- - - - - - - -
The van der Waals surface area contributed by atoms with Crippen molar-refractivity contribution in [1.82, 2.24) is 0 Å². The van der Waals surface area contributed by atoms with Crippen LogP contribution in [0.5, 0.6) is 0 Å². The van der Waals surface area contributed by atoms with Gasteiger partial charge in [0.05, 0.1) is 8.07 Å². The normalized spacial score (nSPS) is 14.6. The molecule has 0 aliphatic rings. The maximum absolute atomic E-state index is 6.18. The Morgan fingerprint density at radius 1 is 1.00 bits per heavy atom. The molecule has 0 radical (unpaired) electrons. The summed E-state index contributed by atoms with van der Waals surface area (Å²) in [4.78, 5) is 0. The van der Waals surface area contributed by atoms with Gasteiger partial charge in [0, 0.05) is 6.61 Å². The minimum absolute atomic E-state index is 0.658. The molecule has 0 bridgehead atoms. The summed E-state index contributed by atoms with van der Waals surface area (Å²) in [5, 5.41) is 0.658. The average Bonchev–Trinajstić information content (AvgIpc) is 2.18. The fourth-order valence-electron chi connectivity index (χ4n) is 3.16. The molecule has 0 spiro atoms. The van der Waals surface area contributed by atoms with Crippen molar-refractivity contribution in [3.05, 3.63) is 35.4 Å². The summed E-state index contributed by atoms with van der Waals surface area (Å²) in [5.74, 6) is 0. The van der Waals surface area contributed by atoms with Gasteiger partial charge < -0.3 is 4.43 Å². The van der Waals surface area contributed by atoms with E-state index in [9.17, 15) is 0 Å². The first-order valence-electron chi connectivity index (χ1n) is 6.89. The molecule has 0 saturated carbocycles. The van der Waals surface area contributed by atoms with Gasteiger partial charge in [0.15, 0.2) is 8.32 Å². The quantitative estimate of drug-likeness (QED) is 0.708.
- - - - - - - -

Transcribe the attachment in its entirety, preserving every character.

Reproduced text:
The van der Waals surface area contributed by atoms with Crippen molar-refractivity contribution in [1.82, 2.24) is 0 Å². The van der Waals surface area contributed by atoms with Crippen LogP contribution in [0.5, 0.6) is 0 Å². The van der Waals surface area contributed by atoms with Gasteiger partial charge in [0.05, 0.1) is 8.07 Å². The normalized spacial score (nSPS) is 14.6. The molecule has 0 aliphatic rings. The maximum absolute atomic E-state index is 6.18. The Morgan fingerprint density at radius 1 is 1.00 bits per heavy atom. The molecule has 0 radical (unpaired) electrons. The summed E-state index contributed by atoms with van der Waals surface area (Å²) in [4.78, 5) is 0. The van der Waals surface area contributed by atoms with Gasteiger partial charge in [0, 0.05) is 6.61 Å². The minimum absolute atomic E-state index is 0.658. The molecule has 0 bridgehead atoms. The summed E-state index contributed by atoms with van der Waals surface area (Å²) in [5, 5.41) is 0.658. The average Bonchev–Trinajstić information content (AvgIpc) is 2.18. The fourth-order valence-electron chi connectivity index (χ4n) is 3.16. The molecule has 0 spiro atoms. The van der Waals surface area contributed by atoms with Crippen molar-refractivity contribution in [3.05, 3.63) is 35.4 Å². The summed E-state index contributed by atoms with van der Waals surface area (Å²) in [5.74, 6) is 0. The van der Waals surface area contributed by atoms with Gasteiger partial charge < -0.3 is 4.43 Å². The van der Waals surface area contributed by atoms with E-state index in [9.17, 15) is 0 Å². The first-order valence-electron chi connectivity index (χ1n) is 6.89. The molecule has 0 saturated carbocycles. The van der Waals surface area contributed by atoms with Gasteiger partial charge in [0.15, 0.2) is 8.32 Å². The quantitative estimate of drug-likeness (QED) is 0.708.